NSA PC Project Becomes Model for Other States

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PANAMA CITY BEACH-- Naval Support Activity Panama City discovered an innovative way to address years of erosion from natural and man made causes along the NSA PC St. Andrew Bay shoreline.

"This particular side there was a lot of erosion. We were losing a lot of our land, the pine tree woods were exposed. We wanted to find a way to prevent further erosion," said Jonnie Smallman, NSA PC Natural Resource Manager.

The restoration project started in April of 2010.

Workers constructed oyster shells reefs five to ten feet from the shore to reduce wave energy.

They also planted 22,000 salt marsh grasses.

"We've learned over the decade of working here in Florida, that we cannot do any of this conservation restoration work without the assistance of partners and the military has been one of the most outstanding partners in Florida," said Debra Keller, Nature Conservancy Strategic Director.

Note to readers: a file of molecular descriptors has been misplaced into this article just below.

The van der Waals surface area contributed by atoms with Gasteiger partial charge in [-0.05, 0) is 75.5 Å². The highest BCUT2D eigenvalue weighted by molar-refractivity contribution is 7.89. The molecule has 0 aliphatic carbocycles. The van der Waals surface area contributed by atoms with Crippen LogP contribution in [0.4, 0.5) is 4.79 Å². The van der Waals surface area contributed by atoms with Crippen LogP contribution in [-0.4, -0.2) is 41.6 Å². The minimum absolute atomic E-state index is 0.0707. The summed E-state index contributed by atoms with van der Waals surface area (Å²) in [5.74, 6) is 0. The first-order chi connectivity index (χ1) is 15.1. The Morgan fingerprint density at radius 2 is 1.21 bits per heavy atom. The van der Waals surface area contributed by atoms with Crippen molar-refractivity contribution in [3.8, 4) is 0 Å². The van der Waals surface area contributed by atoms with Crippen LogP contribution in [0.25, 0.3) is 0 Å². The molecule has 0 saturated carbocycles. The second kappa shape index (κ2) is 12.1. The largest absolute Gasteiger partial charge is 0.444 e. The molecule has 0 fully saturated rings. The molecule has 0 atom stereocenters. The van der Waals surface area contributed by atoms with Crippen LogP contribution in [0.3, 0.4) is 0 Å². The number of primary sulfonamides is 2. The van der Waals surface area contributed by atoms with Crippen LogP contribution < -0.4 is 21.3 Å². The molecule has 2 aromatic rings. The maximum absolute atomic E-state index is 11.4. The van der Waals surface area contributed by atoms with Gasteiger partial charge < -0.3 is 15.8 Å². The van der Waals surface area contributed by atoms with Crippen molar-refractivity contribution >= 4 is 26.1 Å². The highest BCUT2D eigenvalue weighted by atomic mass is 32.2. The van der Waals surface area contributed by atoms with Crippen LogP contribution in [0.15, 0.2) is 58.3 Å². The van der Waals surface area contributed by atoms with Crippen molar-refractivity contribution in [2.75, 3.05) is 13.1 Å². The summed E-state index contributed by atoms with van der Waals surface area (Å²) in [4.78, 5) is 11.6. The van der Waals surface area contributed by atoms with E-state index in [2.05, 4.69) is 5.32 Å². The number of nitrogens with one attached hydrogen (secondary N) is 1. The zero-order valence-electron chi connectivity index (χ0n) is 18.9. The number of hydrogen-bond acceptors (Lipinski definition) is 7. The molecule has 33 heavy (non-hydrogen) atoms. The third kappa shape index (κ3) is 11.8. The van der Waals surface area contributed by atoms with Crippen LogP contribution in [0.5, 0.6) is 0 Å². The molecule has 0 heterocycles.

Congressman Steve Southerland joined other officials for a tour of the site Thursday morning.

"To be here today and see it all come full circle, to know that good fisheries out on the gulf are going to benefit we're doing inside this bay as well as to prevent erosion that occurs due to storms, and just where we are. I just think its neat to see the whole continual work together," said Representative Steve Southerland, Representative Florida.

The nature conservancy and others are now working to implement more of these "living shorelines."

"This is a perfect example of a successful restoration project. And one that is being recreated in a much grander scale, all the way across the Gulf of Mexico," said Jeff Dequattro, Nature Conservancy Restoration Director.

The restoration project won a number of awards in the past, including the Environmental Protection Agencies Gulf Guardian Award.